The Appellate Division, citing Pickering v Board of Education of Township High School District, 391 US 563, noted that although "it is well settled that public employees do not 'relinquish the First Amendment rights [that] they would otherwise enjoy as citizens' as a result of their public employment," nevertheless upon entering government service, "public employees do accept certain restraints or limitations on their free speech rights" as it is recognized that the State has an interests as an employer in regulating the speech of its employees that differ significantly from those it possesses in connection with regulation of the speech of the citizenry in general.**

In the words of the Appellate Division, "[t]he primary issue, therefore, is whether Supreme Court erred when it determined that the Department's interest in reducing potential unethical behavior and preserving the professionalism and integrity of the Department outweighed the interest of Kulzer and Brown to serve dual roles as both government inspectors and candidates for elected office."

Applying the so-called Pickering Balancing Test, courts have made clear that such a balance will tip in the employer's favor so long as "(1) the employer's prediction of the disruption that such speech will cause is reasonable; (2) the potential for disruption outweighs the value of the speech; and (3) the employer took the adverse employment action not in retaliation for the employee's speech, but because of the potential for disruption."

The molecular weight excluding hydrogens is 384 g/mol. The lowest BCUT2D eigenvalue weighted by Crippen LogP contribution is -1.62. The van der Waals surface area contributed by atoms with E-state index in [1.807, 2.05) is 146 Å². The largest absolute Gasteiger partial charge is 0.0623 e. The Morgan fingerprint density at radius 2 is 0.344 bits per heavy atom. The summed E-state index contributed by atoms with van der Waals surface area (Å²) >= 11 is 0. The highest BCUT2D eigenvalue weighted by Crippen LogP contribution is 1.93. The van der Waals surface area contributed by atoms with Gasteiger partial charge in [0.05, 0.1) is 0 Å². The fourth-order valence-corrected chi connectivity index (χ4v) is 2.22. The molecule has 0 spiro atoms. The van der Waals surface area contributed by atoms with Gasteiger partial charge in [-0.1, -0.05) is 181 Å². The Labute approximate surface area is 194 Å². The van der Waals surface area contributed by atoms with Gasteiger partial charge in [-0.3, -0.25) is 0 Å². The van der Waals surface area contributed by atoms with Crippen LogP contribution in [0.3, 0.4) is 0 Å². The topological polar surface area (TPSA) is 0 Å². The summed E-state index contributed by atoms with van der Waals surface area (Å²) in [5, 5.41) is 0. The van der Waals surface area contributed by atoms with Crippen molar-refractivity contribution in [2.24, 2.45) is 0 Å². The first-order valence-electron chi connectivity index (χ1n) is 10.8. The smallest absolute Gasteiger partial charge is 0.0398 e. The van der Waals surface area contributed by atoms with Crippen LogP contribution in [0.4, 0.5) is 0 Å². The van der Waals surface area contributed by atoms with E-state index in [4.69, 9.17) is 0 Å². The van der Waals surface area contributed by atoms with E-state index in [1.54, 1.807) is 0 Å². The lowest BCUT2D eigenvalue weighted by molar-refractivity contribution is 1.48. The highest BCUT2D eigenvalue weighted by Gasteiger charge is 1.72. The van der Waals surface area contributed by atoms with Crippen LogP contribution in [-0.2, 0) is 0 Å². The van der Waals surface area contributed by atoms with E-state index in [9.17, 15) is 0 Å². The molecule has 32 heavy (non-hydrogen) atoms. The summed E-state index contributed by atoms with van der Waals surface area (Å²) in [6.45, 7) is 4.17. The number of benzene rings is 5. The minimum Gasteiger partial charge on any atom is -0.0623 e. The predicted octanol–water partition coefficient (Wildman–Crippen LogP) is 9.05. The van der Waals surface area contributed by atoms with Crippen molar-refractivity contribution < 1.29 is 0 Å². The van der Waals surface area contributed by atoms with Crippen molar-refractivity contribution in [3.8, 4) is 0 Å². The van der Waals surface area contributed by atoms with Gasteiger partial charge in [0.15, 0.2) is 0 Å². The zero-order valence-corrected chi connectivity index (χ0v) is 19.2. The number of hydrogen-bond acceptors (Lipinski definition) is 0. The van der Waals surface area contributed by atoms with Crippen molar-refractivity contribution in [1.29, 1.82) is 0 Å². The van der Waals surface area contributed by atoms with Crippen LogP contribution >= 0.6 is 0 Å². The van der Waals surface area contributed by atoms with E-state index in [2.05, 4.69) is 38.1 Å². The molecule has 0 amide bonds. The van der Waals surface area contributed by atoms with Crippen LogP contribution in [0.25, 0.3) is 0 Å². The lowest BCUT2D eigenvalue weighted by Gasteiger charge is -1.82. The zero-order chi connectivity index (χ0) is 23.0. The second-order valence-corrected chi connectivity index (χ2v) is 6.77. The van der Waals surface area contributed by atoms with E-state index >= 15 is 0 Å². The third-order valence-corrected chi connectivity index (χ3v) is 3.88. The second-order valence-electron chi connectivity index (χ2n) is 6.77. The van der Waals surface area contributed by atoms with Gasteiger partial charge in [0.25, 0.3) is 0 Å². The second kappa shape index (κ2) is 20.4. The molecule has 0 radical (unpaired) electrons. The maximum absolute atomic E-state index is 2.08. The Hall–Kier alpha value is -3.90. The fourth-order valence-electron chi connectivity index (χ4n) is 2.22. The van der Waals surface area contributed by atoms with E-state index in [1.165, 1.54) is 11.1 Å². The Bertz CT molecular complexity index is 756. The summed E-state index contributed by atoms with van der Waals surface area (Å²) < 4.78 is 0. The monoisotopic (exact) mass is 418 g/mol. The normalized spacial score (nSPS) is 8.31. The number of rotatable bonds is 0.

Here the Appellate Division found that Supreme Court had properly determined that the Pickering balance tips in the Department's favor and, therefore, the Department's disapprovals and revised outside activities policy were not unconstitutional. In effect the court decided that the  Department did not act arbitrarily or capriciously when it revised its outside activities policy nor when it disapproved Kulzer's and Brown's requests to campaign for and hold elected office, explaining that "so long as the Department's determinations have 'a rational basis, [they] will be sustained, even if a different result would not be unreasonable.'"

The Court of Appeals, Judges Rivera and Wilson, in a separate opinion, dissenting, sustained the Appellate Division ruling holding that "the challenged policy has not been shown to be unconstitutional."

* Upon disapproval of Kulzer's request to continue serving as Lewis County Legislator, the Department informed Kulzer that, absent his resignation from the County Legislature, he would be subject to disciplinary action. Kulzer did not resign from his position in the County Legislature and, as a result, in May 2015, the Department initiated disciplinary proceedings against him. It appears that said disciplinary proceedings have been held in abeyance pending the outcome of the instant appeal. Matter of Spence v New York State Dept. of Agric. & Mkts., 154 AD3d 1234, Decided October 26, 2017; affirmed, Court of Appeal, 2018 NY Slip Op 06071.

** N.B. The federal Hatch Act bars partisan political activities by certain State and municipal employees

The decision is posted on the Internet at: